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Robert Langley or Mr. Toad

Robert Langley or ‘Mr. Toad’ passed away c. early January, 2018.

The bootleg world has always been made up of budding entrepreneurs of all sorts – not many were as bold or as brassy as Robert Langley or ‘Mr. Toad’ as he was pronounced but being noted as the UK’s biggest bootlegger at the event of the CD bootleg was a badge of honour to wear.

Behind a stack of labels in the late ‘80’s and the 90’s such as Silver Rarities and Wanted Man to name a few, his was one of the biggest voices in Clinton Heylin’s book, ‘Bootleg’, his simple terminology about how he dealt his business in the halcyon days of the trade in silver disks was an enthralling read and threw entertaining light on some of the mundanity of his ‘hobby’ but also highlighted the risks that our underground chums faced while getting their product out there.

The fortunate few of you might have met this happy character while out collecting as he no doubt had a tale to spin out of his skippy adventures. Apparently he felt in to the trade by accident through a completely different business and another tale was that he spent most of his advances on one of the biggest and best rigs knows this side of a space station or Who concert. His collection of music overshadowing that of some of the more humble collectors. He was a music fan as much as a business man, out for the thrill of new tapes as opposed to new money.

One of the true heroes of the trade, Bob, though he was quieter in the last few years, is to be thanked for building your collection in ways that some labels will only aspire to. No doubt you’ll still own some of his original CDs too as they were far too good to be upgraded for the next.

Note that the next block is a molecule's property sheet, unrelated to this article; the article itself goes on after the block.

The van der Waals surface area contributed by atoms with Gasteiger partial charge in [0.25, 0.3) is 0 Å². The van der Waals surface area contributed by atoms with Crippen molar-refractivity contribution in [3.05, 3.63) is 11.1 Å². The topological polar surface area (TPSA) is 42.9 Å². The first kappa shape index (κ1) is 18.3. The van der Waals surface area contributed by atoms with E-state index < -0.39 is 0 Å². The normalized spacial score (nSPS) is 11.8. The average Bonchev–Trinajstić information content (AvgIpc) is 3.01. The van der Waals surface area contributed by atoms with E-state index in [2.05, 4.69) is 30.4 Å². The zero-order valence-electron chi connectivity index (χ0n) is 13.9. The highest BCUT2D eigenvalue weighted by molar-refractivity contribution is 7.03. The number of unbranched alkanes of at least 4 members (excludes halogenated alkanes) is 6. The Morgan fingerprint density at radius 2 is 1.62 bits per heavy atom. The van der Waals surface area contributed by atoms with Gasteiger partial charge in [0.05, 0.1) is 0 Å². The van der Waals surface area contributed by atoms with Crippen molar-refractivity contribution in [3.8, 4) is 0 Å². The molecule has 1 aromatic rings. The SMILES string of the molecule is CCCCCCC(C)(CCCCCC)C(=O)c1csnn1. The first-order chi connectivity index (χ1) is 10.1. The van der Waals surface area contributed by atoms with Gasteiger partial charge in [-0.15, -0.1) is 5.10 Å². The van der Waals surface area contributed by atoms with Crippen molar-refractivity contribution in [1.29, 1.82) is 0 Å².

Robert, thank you and fare thee well.

If you liked this review, buy me a cup of joe. (Suggested: $3 a shot or $7.5 for a double)

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  1. He had a very dry sense of humour not sure I liked him when I was at college and first met him in London.But it was at the Page and Plant Unplugged for MTV on both Nights at the London Television Centre on the South bank (thanks to Dave Lewis for the ticket) ,in 1994 that I started to like him sitting next to him we started a conversation before Crowley and Percy started ..I said I thought I knew a lot about Rock music and rare concerts ,of which Bob relied (Ya do Laddie but not as much as me)LOL.I have met him quite a few time since over the years…Jezz Uncle Bob even got the genius of William Stout to do the Legendary Zeppelin Burn like a candle.He will be sadly Missed..My condolences to his family–I will be sinking a few pints of Guinness at his funeral tomorrow- here is to you Bob Eye Thank You..Trade Mark of Quality —

  2. R.I.P Bob I miss the pre-internet days of collecting, when you could pick up titles at record stores in NYC. Those underground stores no longer exist, an era long gone, but fondly remembered.

    • Terry, youre right..though i must admit that that kinda places , where you can buy suche gems are growing slowely.